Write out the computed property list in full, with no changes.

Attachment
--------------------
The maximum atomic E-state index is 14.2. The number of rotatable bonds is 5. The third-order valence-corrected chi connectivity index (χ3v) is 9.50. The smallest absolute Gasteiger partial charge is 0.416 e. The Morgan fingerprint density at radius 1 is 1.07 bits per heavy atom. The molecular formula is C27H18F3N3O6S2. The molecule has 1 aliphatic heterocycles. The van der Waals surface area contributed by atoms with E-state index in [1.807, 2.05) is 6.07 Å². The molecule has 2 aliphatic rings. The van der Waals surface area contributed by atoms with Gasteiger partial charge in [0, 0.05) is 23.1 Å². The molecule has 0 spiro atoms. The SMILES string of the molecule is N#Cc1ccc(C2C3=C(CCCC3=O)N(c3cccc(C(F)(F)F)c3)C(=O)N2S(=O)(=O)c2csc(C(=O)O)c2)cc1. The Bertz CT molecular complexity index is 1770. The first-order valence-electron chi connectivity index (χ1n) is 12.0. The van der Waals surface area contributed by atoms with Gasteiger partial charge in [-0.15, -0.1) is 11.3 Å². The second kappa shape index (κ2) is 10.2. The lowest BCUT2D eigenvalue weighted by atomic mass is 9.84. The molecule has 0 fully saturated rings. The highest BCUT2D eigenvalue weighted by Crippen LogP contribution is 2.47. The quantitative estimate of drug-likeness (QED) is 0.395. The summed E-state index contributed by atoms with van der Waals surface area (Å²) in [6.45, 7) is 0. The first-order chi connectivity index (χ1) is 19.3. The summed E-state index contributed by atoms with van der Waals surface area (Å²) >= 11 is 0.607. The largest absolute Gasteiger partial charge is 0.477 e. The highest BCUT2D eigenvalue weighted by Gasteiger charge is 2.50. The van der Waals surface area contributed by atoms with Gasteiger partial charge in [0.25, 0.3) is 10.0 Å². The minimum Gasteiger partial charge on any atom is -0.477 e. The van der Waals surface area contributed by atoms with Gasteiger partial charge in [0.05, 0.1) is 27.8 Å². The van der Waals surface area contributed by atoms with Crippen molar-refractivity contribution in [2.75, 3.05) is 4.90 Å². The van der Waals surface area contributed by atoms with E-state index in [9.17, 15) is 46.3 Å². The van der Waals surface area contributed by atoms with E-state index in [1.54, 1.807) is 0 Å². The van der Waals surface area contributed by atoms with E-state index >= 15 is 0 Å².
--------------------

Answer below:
The maximum atomic E-state index is 14.2. The number of rotatable bonds is 5. The third-order valence-corrected chi connectivity index (χ3v) is 9.50. The smallest absolute Gasteiger partial charge is 0.416 e. The Morgan fingerprint density at radius 1 is 1.07 bits per heavy atom. The molecular formula is C27H18F3N3O6S2. The molecule has 1 aliphatic heterocycles. The van der Waals surface area contributed by atoms with E-state index in [1.807, 2.05) is 6.07 Å². The molecule has 2 aliphatic rings. The van der Waals surface area contributed by atoms with Gasteiger partial charge in [0, 0.05) is 23.1 Å². The molecule has 0 spiro atoms. The SMILES string of the molecule is N#Cc1ccc(C2C3=C(CCCC3=O)N(c3cccc(C(F)(F)F)c3)C(=O)N2S(=O)(=O)c2csc(C(=O)O)c2)cc1. The Bertz CT molecular complexity index is 1770. The first-order valence-electron chi connectivity index (χ1n) is 12.0. The van der Waals surface area contributed by atoms with Gasteiger partial charge in [-0.15, -0.1) is 11.3 Å². The second kappa shape index (κ2) is 10.2. The lowest BCUT2D eigenvalue weighted by atomic mass is 9.84. The molecule has 0 fully saturated rings. The highest BCUT2D eigenvalue weighted by Crippen LogP contribution is 2.47. The quantitative estimate of drug-likeness (QED) is 0.395. The summed E-state index contributed by atoms with van der Waals surface area (Å²) in [6.45, 7) is 0. The first-order chi connectivity index (χ1) is 19.3. The summed E-state index contributed by atoms with van der Waals surface area (Å²) >= 11 is 0.607. The largest absolute Gasteiger partial charge is 0.477 e. The highest BCUT2D eigenvalue weighted by Gasteiger charge is 2.50. The van der Waals surface area contributed by atoms with Gasteiger partial charge in [0.25, 0.3) is 10.0 Å². The minimum Gasteiger partial charge on any atom is -0.477 e. The van der Waals surface area contributed by atoms with Gasteiger partial charge in [0.05, 0.1) is 27.8 Å². The van der Waals surface area contributed by atoms with Crippen molar-refractivity contribution in [2.75, 3.05) is 4.90 Å². The van der Waals surface area contributed by atoms with E-state index in [9.17, 15) is 46.3 Å². The van der Waals surface area contributed by atoms with E-state index in [1.54, 1.807) is 0 Å². The van der Waals surface area contributed by atoms with E-state index >= 15 is 0 Å².